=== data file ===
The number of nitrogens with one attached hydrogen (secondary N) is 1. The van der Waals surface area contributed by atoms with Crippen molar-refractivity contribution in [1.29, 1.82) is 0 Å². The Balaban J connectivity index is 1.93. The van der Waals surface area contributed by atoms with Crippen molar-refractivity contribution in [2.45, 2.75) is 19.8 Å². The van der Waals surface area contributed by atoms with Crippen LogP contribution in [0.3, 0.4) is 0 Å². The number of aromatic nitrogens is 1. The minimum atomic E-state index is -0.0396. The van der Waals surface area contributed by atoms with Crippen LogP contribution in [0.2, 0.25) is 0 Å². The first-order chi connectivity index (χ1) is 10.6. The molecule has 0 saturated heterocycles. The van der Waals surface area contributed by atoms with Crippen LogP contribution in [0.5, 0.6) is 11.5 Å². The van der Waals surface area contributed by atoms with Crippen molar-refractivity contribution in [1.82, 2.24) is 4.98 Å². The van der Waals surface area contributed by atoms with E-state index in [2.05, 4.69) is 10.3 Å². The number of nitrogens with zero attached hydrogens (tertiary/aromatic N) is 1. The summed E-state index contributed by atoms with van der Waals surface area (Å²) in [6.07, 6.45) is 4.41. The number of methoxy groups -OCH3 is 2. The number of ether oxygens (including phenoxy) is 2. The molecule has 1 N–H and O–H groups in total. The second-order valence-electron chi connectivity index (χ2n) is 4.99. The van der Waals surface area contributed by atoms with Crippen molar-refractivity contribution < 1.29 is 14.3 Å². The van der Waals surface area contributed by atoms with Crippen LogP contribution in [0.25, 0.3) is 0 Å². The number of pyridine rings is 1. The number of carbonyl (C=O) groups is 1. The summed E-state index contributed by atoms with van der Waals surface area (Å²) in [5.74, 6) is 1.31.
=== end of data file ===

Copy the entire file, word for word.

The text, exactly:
The number of nitrogens with one attached hydrogen (secondary N) is 1. The van der Waals surface area contributed by atoms with Crippen molar-refractivity contribution in [1.29, 1.82) is 0 Å². The Balaban J connectivity index is 1.93. The van der Waals surface area contributed by atoms with Crippen molar-refractivity contribution in [2.45, 2.75) is 19.8 Å². The van der Waals surface area contributed by atoms with Crippen LogP contribution in [0.3, 0.4) is 0 Å². The number of aromatic nitrogens is 1. The minimum atomic E-state index is -0.0396. The van der Waals surface area contributed by atoms with Crippen LogP contribution in [0.2, 0.25) is 0 Å². The first-order chi connectivity index (χ1) is 10.6. The molecule has 0 saturated heterocycles. The van der Waals surface area contributed by atoms with Crippen LogP contribution in [0.5, 0.6) is 11.5 Å². The van der Waals surface area contributed by atoms with Crippen molar-refractivity contribution in [1.82, 2.24) is 4.98 Å². The van der Waals surface area contributed by atoms with E-state index in [2.05, 4.69) is 10.3 Å². The number of nitrogens with zero attached hydrogens (tertiary/aromatic N) is 1. The summed E-state index contributed by atoms with van der Waals surface area (Å²) in [6.07, 6.45) is 4.41. The number of methoxy groups -OCH3 is 2. The number of ether oxygens (including phenoxy) is 2. The molecule has 1 N–H and O–H groups in total. The second-order valence-electron chi connectivity index (χ2n) is 4.99. The van der Waals surface area contributed by atoms with Crippen molar-refractivity contribution < 1.29 is 14.3 Å². The van der Waals surface area contributed by atoms with Crippen LogP contribution in [0.25, 0.3) is 0 Å². The number of pyridine rings is 1. The number of carbonyl (C=O) groups is 1. The summed E-state index contributed by atoms with van der Waals surface area (Å²) in [5.74, 6) is 1.31.